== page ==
At a Glance
The law requires that schools
provide special education services to eligible students.
The Individuals with Disabilities
Education Act (IDEA) covers 13 conditions.
Not every student with learning or
attention issues qualifies.
The Individuals with Disabilities Education Act (IDEA)
requires schools to provide special education and related services to eligible students. However, not every child with learning
or attention issues qualifies. To be covered, a child’s school performance must
be “adversely affected” by one of the 13 conditions below.
For kids with learning and attention issues, two of these
conditions are the most relevant. They are “specific learning disability”
and “other health impairment.”
1. Specific learning disability (SLD)
The umbrella term “SLD” covers a specific group of learning
issues. The conditions in this group affect a child’s ability to read, write,
listen, speak, reason or do math. Here are some of the issues that could fall
in this group:
· Auditory processing disorder
· Nonverbal learning disability
2. Other health impairment
The umbrella term “other health impairment” covers
conditions that limit a child’s strength, energy or alertness. One example is
an attention issue like ADHD.
3. Autism spectrum disorder (ASD)
ASD is a developmental disability. It covers a wide
range of symptoms and skills, but mainly affects a child’s social and
communication skills. It can also influence behavior.
4. Emotional disturbance
Children covered under the term “emotional disturbance” can
have a number of mental disorders. They may include anxiety disorder,
schizophrenia, bipolar disorder, obsessive-compulsive disorder and depression.
(Some of these issues may also be covered under “other health impairment.”)
5. Speech or language impairment
The umbrella term “speech or language impairment” covers a
number of communication problems. Those include stuttering, impaired
articulation, language impairment or voice impairment.
6. Visual impairment, including blindness
A child who has vision problems is considered to have a
visual impairment. This condition includes both partial sight and blindness. If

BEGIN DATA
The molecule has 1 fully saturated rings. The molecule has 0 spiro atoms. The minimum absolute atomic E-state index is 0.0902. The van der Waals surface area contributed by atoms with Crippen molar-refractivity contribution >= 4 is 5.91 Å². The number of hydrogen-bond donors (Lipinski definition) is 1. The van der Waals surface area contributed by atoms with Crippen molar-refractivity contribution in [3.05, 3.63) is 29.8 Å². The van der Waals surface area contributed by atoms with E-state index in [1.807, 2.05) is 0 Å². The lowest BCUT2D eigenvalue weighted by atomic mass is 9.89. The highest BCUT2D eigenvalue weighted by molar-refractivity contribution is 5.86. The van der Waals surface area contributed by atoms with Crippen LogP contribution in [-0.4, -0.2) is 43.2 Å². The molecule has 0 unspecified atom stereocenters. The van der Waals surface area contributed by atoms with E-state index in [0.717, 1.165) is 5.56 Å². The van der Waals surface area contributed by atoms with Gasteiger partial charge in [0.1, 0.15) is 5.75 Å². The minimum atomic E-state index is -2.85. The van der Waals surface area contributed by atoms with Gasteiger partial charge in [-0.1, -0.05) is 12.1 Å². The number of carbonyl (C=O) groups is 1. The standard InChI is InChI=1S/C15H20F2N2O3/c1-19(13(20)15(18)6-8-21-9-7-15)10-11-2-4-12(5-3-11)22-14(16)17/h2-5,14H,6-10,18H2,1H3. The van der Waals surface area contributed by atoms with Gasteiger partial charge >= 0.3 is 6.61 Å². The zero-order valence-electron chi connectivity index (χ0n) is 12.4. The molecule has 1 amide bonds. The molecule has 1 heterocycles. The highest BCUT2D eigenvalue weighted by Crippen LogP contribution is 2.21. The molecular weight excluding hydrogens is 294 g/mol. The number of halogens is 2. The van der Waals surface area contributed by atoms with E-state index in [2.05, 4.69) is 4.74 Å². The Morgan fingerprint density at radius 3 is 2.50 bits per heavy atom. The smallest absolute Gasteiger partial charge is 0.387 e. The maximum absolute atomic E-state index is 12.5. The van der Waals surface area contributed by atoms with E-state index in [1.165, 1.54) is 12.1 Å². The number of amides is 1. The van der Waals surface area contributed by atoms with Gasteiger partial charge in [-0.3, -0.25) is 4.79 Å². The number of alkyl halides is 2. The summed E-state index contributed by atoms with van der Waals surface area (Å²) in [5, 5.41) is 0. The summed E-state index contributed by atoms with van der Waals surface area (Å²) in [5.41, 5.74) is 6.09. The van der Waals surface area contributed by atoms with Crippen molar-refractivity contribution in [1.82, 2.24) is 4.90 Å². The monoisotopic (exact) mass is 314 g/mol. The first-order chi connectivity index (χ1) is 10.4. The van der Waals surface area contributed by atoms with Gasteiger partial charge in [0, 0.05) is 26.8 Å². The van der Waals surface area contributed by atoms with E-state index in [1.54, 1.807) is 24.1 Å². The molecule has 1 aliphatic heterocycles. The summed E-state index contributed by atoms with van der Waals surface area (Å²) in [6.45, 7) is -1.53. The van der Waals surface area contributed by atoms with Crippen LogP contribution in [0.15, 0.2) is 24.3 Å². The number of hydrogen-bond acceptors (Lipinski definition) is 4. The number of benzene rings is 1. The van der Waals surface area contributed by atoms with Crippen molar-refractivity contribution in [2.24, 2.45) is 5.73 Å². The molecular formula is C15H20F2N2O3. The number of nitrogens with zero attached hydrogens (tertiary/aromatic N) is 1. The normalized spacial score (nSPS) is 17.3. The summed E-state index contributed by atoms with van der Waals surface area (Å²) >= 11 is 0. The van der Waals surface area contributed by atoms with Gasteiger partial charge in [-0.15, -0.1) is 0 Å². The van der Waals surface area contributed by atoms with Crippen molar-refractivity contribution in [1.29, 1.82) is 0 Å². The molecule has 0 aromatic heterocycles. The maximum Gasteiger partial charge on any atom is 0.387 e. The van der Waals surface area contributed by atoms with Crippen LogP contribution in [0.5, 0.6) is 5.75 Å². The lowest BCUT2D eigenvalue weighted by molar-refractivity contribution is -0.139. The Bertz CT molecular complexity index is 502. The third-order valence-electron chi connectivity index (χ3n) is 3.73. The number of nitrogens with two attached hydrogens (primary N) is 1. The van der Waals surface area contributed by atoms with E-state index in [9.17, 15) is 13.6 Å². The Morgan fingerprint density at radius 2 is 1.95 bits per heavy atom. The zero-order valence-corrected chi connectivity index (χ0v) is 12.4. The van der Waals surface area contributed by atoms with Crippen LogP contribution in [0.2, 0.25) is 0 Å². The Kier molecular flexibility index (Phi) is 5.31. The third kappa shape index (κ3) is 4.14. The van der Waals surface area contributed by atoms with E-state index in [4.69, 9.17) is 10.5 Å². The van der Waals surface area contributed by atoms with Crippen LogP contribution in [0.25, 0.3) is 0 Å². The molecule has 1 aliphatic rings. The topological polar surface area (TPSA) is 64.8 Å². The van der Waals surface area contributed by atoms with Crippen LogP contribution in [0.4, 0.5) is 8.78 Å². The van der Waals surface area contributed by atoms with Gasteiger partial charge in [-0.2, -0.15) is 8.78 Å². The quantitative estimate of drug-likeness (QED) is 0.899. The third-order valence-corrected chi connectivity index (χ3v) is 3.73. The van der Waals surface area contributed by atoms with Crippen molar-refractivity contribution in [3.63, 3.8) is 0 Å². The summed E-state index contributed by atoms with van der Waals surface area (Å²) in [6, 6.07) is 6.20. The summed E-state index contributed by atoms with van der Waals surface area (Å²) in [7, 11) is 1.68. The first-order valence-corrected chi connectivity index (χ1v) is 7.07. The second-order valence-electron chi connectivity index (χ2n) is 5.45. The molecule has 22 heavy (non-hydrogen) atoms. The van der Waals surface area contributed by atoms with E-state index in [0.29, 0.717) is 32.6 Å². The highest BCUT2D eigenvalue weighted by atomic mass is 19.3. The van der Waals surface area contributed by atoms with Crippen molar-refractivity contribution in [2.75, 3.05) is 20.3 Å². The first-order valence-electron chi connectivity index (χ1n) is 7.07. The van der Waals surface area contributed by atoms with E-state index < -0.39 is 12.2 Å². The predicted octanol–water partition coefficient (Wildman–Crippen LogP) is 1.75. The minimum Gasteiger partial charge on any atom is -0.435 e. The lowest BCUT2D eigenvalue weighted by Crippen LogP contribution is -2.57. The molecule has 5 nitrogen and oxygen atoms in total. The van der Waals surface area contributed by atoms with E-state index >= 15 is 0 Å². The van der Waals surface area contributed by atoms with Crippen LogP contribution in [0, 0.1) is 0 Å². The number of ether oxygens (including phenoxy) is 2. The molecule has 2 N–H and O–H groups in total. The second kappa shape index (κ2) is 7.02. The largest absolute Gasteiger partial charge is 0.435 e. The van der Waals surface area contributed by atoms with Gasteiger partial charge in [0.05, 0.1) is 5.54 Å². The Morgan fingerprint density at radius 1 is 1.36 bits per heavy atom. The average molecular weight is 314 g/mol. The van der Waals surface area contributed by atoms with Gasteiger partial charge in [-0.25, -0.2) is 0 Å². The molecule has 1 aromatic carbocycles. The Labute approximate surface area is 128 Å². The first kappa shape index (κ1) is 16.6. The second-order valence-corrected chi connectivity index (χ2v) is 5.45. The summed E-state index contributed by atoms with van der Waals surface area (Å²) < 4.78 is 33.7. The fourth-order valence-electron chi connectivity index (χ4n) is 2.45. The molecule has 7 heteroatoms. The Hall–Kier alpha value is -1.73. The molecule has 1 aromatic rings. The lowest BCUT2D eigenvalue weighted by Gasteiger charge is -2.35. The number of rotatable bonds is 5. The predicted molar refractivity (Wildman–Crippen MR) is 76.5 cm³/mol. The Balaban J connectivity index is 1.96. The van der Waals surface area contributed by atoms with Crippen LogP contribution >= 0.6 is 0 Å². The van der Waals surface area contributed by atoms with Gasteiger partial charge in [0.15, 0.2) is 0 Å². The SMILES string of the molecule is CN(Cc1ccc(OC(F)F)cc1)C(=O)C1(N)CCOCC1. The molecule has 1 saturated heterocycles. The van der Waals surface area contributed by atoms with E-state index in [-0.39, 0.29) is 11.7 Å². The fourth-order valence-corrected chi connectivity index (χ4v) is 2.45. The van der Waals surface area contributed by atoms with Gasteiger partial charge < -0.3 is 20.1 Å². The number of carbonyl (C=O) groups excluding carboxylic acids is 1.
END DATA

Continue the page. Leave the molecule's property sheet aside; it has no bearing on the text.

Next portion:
eyewear can correct a vision problem, then it doesn’t qualify.
Children with a diagnosis of deafness have a severe hearing
impairment. They aren’t able to process language through hearing.
8. Hearing impairment
The term “hearing impairment” refers to a hearing loss not
covered by the definition of deafness. This type of loss can change or
fluctuate over time. Remember that being hard of hearing is not the same as having an auditory processing disorder.
Children with a diagnosis of deaf-blindness have both
hearing and visual impairments. Their communication and other needs are so
great that programs for the deaf or blind can’t meet them.
10. Orthopedic impairment
Any impairment to a child’s body, no matter what the cause,
is considered an orthopedic impairment.
11. Intellectual disability
Children with this type of disability have below-average
intellectual ability. They may also have poor communication, self-care and
social skills. Down syndrome is one example of an intellectual disability.
12. Traumatic brain injury
This is a brain injury is caused by an accident or some kind
of physical force.
13. Multiple disabilities
A child with multiple disabilities has more than one
condition covered by IDEA. Having multiple issues creates educational needs that
can’t be met in a program for any one condition.
Accommodations are changes that can be made in the way the
student accesses information and demonstrates performance.
Questions can be a constant source of irritation for the learning disabled student. Fortunately, there are many techniques available that can relieve this irritation:
- ask more common type questions,
- ask fewer questions,
- reword in easier terms,
- avoid essay type questions,
- utilize matching,true or false and multiple choice types of questions,
- allow more time for response.
If these choices do not appeal to you, you may want to try one or more of these options.
Next to the question, write down on what page the information may be found. This would work really well on information that has been color-coded.
Number the paragraphs of a chapter and cue answer with number of paragraph.
Same as above, but underline or color code the answer in the paragraph.
As questions occur, either within the context of the chapter or at the end of the chapter, list the questions with the correct answer. Record the page number where the question/answer may be found.